Do places still matter in the digital age?  Here in New York City I remember as a kid taking the subway from arson-plagued East New York Brooklyn to Columbia University in Upper Manhattan.  I loved looking at the grand stairs leading up to the majestic library; I could feel and was inspired by the presence and power of it.   The same was true during visits to Grand Army Plaza in Brooklyn, home of the Brooklyn Central Library and the Soldiers’ and Sailors’ Arch.   The great libraries.  The farmers markets, art centers and other great civic meetings places.  Perhaps more than ever in the face of the atomization of civic engagement we need places that can build and hold together our civic fabric, places that can bring us together and inspire.

950 is in part an attempt to solve the problem of increasing social stratification, the gulf between peoples.  On this point it would appear that New York City and San Francisco have a great deal in common as both cities face one of the most pressing challenges of our time: the great but inequitable creation of wealth, otherwise known as the disappearance of our middle class.  In both cities the bridge building, placemaking power of the arts can offer one powerful solution, with the benefits realized by everyone.  As my friend Nan Keeton, Director of External Affairs at the San Francisco Symphony, insightfully observed, 950 is not just for the Tenderloin’s disadvantaged; all of San Francisco needs 950 and projects like it.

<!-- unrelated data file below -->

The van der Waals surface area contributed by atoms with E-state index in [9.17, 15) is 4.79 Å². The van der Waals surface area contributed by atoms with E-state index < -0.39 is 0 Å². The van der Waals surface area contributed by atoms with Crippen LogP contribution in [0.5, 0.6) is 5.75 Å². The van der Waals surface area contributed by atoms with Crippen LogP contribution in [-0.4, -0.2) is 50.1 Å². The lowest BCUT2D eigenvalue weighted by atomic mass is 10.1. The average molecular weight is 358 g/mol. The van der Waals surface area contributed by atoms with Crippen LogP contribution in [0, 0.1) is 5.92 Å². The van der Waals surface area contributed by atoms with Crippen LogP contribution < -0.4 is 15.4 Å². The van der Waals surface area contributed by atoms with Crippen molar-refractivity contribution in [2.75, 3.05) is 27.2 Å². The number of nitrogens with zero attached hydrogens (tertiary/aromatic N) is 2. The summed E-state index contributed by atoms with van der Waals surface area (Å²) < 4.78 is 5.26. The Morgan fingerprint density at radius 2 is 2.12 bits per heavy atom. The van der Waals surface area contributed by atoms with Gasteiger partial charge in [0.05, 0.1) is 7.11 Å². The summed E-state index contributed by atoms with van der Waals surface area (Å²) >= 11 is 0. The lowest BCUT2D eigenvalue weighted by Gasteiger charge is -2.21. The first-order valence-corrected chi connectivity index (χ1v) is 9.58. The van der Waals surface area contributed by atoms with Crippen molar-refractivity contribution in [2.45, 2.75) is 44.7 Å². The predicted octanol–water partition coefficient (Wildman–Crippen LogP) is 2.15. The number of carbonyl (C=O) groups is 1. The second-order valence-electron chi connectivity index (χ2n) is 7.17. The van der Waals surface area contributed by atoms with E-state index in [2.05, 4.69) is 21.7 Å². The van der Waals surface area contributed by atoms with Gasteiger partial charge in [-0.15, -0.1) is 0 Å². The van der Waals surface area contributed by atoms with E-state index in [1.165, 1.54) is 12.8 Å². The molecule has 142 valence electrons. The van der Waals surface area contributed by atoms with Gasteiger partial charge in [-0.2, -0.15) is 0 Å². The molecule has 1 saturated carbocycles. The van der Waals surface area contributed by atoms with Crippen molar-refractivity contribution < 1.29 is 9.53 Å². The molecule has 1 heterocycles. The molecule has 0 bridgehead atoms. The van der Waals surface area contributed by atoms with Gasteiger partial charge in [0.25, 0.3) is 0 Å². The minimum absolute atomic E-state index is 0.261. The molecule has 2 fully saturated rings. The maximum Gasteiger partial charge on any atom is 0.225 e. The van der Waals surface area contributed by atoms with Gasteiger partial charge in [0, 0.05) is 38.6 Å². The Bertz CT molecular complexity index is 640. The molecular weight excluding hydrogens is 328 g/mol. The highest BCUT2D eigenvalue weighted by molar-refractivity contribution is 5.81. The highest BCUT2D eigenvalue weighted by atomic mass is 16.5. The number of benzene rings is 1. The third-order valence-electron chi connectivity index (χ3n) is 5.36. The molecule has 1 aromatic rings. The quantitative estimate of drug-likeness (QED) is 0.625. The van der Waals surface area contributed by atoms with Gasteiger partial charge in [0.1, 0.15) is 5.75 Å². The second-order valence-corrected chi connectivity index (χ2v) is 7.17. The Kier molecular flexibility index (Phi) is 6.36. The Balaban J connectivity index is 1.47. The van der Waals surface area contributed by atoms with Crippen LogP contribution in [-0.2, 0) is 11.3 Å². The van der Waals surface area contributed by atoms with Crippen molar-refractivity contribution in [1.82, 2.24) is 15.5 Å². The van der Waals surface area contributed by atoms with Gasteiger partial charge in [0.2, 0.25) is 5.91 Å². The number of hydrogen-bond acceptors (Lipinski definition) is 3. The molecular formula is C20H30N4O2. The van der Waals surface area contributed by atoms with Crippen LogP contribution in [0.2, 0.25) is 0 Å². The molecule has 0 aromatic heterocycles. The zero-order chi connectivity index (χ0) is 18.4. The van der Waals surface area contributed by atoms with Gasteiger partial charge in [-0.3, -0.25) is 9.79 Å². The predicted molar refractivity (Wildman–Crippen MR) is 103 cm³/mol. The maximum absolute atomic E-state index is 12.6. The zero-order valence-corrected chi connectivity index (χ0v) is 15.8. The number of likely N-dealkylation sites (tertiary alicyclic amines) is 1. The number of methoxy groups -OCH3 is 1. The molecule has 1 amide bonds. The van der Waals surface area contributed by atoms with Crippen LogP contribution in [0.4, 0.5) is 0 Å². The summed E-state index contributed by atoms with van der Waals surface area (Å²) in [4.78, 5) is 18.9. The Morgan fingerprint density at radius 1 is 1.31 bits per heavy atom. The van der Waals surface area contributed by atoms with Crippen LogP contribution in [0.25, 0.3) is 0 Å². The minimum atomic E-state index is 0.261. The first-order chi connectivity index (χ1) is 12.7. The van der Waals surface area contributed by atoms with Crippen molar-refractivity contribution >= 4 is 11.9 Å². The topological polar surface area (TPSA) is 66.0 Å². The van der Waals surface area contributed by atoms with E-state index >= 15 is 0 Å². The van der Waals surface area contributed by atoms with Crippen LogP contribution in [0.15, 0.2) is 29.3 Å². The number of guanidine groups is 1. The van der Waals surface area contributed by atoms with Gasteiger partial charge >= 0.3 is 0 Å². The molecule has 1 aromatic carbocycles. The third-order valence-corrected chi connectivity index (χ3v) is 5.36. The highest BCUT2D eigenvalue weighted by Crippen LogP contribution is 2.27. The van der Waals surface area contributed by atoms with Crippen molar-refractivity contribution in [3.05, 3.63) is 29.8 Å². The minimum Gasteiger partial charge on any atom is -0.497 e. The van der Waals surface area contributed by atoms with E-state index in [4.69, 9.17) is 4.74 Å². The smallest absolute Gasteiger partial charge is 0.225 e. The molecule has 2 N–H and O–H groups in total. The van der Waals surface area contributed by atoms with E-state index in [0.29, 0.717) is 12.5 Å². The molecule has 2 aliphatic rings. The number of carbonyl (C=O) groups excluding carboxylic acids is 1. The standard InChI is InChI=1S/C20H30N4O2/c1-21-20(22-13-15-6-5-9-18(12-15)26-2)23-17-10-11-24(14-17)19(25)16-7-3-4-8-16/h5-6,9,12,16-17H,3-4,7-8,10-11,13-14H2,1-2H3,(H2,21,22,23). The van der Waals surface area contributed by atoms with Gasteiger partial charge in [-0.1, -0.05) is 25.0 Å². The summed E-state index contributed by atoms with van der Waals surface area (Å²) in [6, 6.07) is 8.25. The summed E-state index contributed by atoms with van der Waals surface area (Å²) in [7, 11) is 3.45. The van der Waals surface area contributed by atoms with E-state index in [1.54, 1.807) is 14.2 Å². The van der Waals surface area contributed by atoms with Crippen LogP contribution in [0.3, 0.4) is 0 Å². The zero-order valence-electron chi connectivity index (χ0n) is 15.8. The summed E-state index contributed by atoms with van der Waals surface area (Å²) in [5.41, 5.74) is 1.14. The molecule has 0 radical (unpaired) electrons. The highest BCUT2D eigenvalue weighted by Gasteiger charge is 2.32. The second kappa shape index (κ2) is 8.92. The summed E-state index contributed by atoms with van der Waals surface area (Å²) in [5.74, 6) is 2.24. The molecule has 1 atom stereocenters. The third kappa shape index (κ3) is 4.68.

I think Nan is right. We should expand the question of sustainability to go beyond the arts; we must contextualize the arts as part of the urgent question of the sustainability of our cities for all of its citizenry.

Do No Harm, Revisited

We never finished addressing the advice/request of Do No Harm.  In the end, how do you discern what it means to Do No Harm?  When does it mean we mustn’t disturb the status quo?  When does it mean we must take action to not lose a truly rare and important opportunity?   Each community’s circumstance will differ.  Each organization, staff and board needs, capacities and visions will differ.  Our obligation to them as constituents we serve is to offer the best information possible in order for them to make responsible, informed decisions for their future.  Check your blind spots.  Incorporate regular sobriety check-points.  We have to balance, with one hand, the inspiration and passion that drive us to do this vitally important work with, on the other hand, an unsympathetic, calculating analysis of what is feasible and sustainable.